( 6.5 ) Other parallels to Jesus throughout the Old Testament

The New Testament repeatedly claims that the whole Old Testament, properly understood, reveals the saving work of Jesus the Messiah (e.g. Luke 24:44-47, John 5:39-46;  I Cor 10:4,11;  II Tim 3:15; I Peter 1:10-12).  If you know what to look for, there are dozens and dozens of illustrations and prefigurings of the work of Jesus hidden in the stories of the Old Testament. For instance, when the people of Israel were dying of thirst in the desert, Moses (Exodus 17) struck a rock with the staff of God, and the rock split open and out came life-giving pure water. This illustrates (symbolically, of course), Jesus (who is prophetically pictured as a rock) being smitten and his broken body resulted in the outpouring of the living water of salvation and the Holy Spirit.

Similarly, the lifting up of the image of a cursed being (a snake) on a wooden pole by Moses in the wilderness during Israel’s exodus wanderings led to the healing of the sinful people who looked to that spectacle (Number 21:4-8), and Jesus likened his coming crucifixion on a wooden post, where he would bear the curse of sin for his people, to that episode:  “Just as Moses lifted up the snake in the wilderness, so the Son of Man must be lifted up, that everyone who believes may have eternal life in him. “  (John 3:14-15)

As another example, Joseph was betrayed and mistreated by those who should have loved him (his older brothers), was sold to be a slave in Egypt, behaved righteously but was falsely accused, was punished as though he was a criminal, but eventually was raised to the right hand of the great king. From that position Joseph forgave his brothers and used his powers to save their lives and provide bounteously for them. There are a number of parallels here with the life and work of Jesus. However, the Joseph story is not as clear a prophecy of the Messiah as some the passages discussed above, so finding the deeper meaning can be like digging for buried treasure.  The same is true for many other Old Testament episodes.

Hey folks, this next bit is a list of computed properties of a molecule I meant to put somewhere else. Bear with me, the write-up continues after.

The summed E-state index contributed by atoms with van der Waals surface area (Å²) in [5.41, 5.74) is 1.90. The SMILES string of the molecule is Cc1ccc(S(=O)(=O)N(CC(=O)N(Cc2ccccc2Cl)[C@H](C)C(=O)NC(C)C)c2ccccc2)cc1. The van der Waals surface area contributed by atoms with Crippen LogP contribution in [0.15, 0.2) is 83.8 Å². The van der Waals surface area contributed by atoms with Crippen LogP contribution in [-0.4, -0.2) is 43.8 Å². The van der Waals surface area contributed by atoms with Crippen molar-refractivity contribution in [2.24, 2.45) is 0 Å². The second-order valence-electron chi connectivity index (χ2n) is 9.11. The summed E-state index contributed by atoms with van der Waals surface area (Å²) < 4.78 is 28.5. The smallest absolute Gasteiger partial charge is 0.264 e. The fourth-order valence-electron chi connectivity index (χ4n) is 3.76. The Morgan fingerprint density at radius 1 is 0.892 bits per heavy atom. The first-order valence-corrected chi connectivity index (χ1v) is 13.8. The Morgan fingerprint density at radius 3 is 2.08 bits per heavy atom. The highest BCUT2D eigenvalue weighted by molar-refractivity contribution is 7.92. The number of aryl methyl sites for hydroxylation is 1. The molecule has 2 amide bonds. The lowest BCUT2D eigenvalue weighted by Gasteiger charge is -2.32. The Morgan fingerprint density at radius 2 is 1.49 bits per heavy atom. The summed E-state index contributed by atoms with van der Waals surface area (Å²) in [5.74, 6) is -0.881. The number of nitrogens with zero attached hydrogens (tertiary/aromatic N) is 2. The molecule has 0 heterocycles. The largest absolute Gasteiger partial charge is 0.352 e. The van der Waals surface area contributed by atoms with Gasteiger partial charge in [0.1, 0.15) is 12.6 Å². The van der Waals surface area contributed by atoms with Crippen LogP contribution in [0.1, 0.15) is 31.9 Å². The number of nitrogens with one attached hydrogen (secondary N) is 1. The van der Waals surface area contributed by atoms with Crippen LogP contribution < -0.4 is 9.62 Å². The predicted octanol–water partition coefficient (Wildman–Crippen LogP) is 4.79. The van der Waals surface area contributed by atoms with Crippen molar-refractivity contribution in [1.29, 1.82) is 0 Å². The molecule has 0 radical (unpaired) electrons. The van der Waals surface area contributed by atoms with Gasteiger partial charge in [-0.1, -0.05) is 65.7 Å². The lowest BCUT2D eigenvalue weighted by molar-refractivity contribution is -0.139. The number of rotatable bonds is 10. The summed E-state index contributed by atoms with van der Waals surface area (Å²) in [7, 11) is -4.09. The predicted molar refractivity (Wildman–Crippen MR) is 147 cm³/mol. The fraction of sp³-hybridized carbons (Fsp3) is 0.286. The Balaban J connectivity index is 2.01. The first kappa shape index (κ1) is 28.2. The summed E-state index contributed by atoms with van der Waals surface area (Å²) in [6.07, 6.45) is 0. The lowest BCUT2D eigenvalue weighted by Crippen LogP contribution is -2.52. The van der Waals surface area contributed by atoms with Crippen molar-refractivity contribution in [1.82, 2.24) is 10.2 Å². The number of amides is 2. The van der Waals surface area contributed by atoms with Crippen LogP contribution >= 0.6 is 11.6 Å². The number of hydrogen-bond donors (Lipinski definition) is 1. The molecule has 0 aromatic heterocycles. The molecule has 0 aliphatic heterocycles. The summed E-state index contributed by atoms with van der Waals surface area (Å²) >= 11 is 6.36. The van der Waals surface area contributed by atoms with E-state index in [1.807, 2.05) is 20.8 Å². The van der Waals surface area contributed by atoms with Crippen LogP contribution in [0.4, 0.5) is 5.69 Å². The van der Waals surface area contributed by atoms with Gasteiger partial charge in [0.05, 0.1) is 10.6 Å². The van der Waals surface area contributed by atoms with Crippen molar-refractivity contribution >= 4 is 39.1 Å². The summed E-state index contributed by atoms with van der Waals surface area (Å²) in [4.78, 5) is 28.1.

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Post-script for blog: I am aware that other folks have studied these texts and come to different conclusions. I don’t have the time or space here to present all the arguments / counter-arguments / counter-counter arguments. The main purpose in posting this handout here was to provide reference material for two subsequent articles where I summarize two talks from a 2020 Christian apologetics conference which deal with the treatment of Messiah and the Trinity in the Old Testament:

How the New Testament Sees Christ in the Old Testament: Talk by Mel Winstead [2020 NCCA Confc. 7]

Is the Old Testament Trinitarian? by Jonathan McLatchie [2020 NCCA Confc. 8]

About Scott Buchanan

Ph D chemical engineer, interested in intersection of science with my evangelical Christian faith. This intersection includes creation(ism) and miracles. I also write on random topics of interest, such as economics, theology, folding scooters, and composting toilets, at . Background: B.A. in Near Eastern Studies, a year at seminary and a year working as a plumber and a lab technician. Then a B.S.E. and a Ph.D. in chemical engineering. Since then, conducted research in an industrial laboratory. Published a number of papers on heterogeneous catalysis, and an inventor on over 100 U.S. patents in diverse technical areas. Now retired and repurposed as a grandparent.
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3 Responses to Jesus in Old Testament Prophecy — Class Handout

  1. rickpulling says:

    Scott – Thanks for these reference points for “Jesus in Old Testament Prophecy”. I wish you and Grace lived closer to us so that we could jointly lead a Bible study on this topic. Hoping to see you in a couple of weeks, Rick Pulling

  2. Pingback: How the New Testament Sees Christ in the Old Testament: Talk by Mel Winstead [2020 NCCA Confc. 7] | Letters to Creationists